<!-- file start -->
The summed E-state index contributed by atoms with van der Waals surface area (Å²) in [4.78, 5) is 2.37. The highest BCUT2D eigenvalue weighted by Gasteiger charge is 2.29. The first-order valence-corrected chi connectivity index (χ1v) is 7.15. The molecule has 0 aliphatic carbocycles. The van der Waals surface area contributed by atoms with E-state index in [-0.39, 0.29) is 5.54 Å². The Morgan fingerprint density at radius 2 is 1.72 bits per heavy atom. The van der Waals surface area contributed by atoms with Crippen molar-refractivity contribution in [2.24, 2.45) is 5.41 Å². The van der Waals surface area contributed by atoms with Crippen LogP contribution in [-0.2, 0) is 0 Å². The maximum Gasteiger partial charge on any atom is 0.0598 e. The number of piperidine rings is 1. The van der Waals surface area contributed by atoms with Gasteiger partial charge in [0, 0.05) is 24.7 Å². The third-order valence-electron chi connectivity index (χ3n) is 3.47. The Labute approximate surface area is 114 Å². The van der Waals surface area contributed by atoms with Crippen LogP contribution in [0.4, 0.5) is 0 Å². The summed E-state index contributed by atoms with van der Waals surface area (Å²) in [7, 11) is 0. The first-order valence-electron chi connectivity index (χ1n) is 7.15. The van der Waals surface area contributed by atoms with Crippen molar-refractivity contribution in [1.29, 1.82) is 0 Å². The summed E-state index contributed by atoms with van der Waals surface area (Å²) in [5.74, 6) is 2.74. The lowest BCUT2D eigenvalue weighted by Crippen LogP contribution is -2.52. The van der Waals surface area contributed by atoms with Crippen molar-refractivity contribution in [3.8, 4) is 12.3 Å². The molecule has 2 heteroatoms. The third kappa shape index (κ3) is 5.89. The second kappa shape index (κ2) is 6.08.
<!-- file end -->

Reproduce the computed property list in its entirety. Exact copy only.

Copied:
The summed E-state index contributed by atoms with van der Waals surface area (Å²) in [4.78, 5) is 2.37. The highest BCUT2D eigenvalue weighted by Gasteiger charge is 2.29. The first-order valence-corrected chi connectivity index (χ1v) is 7.15. The molecule has 0 aliphatic carbocycles. The van der Waals surface area contributed by atoms with E-state index in [-0.39, 0.29) is 5.54 Å². The Morgan fingerprint density at radius 2 is 1.72 bits per heavy atom. The van der Waals surface area contributed by atoms with Crippen molar-refractivity contribution in [2.24, 2.45) is 5.41 Å². The van der Waals surface area contributed by atoms with Crippen LogP contribution in [-0.2, 0) is 0 Å². The maximum Gasteiger partial charge on any atom is 0.0598 e. The number of piperidine rings is 1. The van der Waals surface area contributed by atoms with Gasteiger partial charge in [0, 0.05) is 24.7 Å². The third-order valence-electron chi connectivity index (χ3n) is 3.47. The Labute approximate surface area is 114 Å². The van der Waals surface area contributed by atoms with Crippen LogP contribution in [0.4, 0.5) is 0 Å². The summed E-state index contributed by atoms with van der Waals surface area (Å²) in [7, 11) is 0. The first-order valence-electron chi connectivity index (χ1n) is 7.15. The van der Waals surface area contributed by atoms with Crippen molar-refractivity contribution in [1.29, 1.82) is 0 Å². The summed E-state index contributed by atoms with van der Waals surface area (Å²) in [5.74, 6) is 2.74. The lowest BCUT2D eigenvalue weighted by Crippen LogP contribution is -2.52. The van der Waals surface area contributed by atoms with Crippen molar-refractivity contribution in [3.8, 4) is 12.3 Å². The molecule has 2 heteroatoms. The third kappa shape index (κ3) is 5.89. The second kappa shape index (κ2) is 6.08.